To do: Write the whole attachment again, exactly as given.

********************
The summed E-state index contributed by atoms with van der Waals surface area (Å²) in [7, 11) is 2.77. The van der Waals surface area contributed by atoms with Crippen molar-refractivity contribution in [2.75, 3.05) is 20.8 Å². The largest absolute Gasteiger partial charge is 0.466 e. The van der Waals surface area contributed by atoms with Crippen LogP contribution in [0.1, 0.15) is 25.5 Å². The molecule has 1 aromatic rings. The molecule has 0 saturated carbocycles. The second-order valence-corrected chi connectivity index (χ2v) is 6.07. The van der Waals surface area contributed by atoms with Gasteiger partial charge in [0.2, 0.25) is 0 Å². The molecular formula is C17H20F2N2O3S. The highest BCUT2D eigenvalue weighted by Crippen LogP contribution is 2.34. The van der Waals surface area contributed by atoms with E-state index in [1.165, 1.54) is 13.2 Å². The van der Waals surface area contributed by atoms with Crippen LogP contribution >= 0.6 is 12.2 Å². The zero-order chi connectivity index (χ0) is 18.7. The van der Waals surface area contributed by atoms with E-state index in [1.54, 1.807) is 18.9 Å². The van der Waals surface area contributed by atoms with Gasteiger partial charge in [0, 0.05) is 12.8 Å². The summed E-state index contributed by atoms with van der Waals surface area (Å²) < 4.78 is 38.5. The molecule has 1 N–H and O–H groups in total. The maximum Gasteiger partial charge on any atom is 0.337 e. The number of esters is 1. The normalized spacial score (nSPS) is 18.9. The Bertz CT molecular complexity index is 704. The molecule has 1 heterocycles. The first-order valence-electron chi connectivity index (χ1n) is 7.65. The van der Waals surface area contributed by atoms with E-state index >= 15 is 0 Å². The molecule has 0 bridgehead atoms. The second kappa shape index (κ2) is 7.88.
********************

The summed E-state index contributed by atoms with van der Waals surface area (Å²) in [7, 11) is 2.77. The van der Waals surface area contributed by atoms with Crippen molar-refractivity contribution in [2.75, 3.05) is 20.8 Å². The largest absolute Gasteiger partial charge is 0.466 e. The van der Waals surface area contributed by atoms with Crippen LogP contribution in [0.1, 0.15) is 25.5 Å². The molecule has 1 aromatic rings. The molecule has 0 saturated carbocycles. The second-order valence-corrected chi connectivity index (χ2v) is 6.07. The van der Waals surface area contributed by atoms with Gasteiger partial charge in [0.2, 0.25) is 0 Å². The molecular formula is C17H20F2N2O3S. The highest BCUT2D eigenvalue weighted by Crippen LogP contribution is 2.34. The van der Waals surface area contributed by atoms with E-state index in [1.165, 1.54) is 13.2 Å². The van der Waals surface area contributed by atoms with Crippen LogP contribution >= 0.6 is 12.2 Å². The zero-order chi connectivity index (χ0) is 18.7. The van der Waals surface area contributed by atoms with E-state index in [1.54, 1.807) is 18.9 Å². The van der Waals surface area contributed by atoms with Gasteiger partial charge in [0, 0.05) is 12.8 Å². The summed E-state index contributed by atoms with van der Waals surface area (Å²) < 4.78 is 38.5. The molecule has 1 N–H and O–H groups in total. The maximum Gasteiger partial charge on any atom is 0.337 e. The number of esters is 1. The normalized spacial score (nSPS) is 18.9. The Bertz CT molecular complexity index is 704. The molecule has 1 heterocycles. The first-order valence-electron chi connectivity index (χ1n) is 7.65. The van der Waals surface area contributed by atoms with E-state index >= 15 is 0 Å². The molecule has 0 bridgehead atoms. The second kappa shape index (κ2) is 7.88.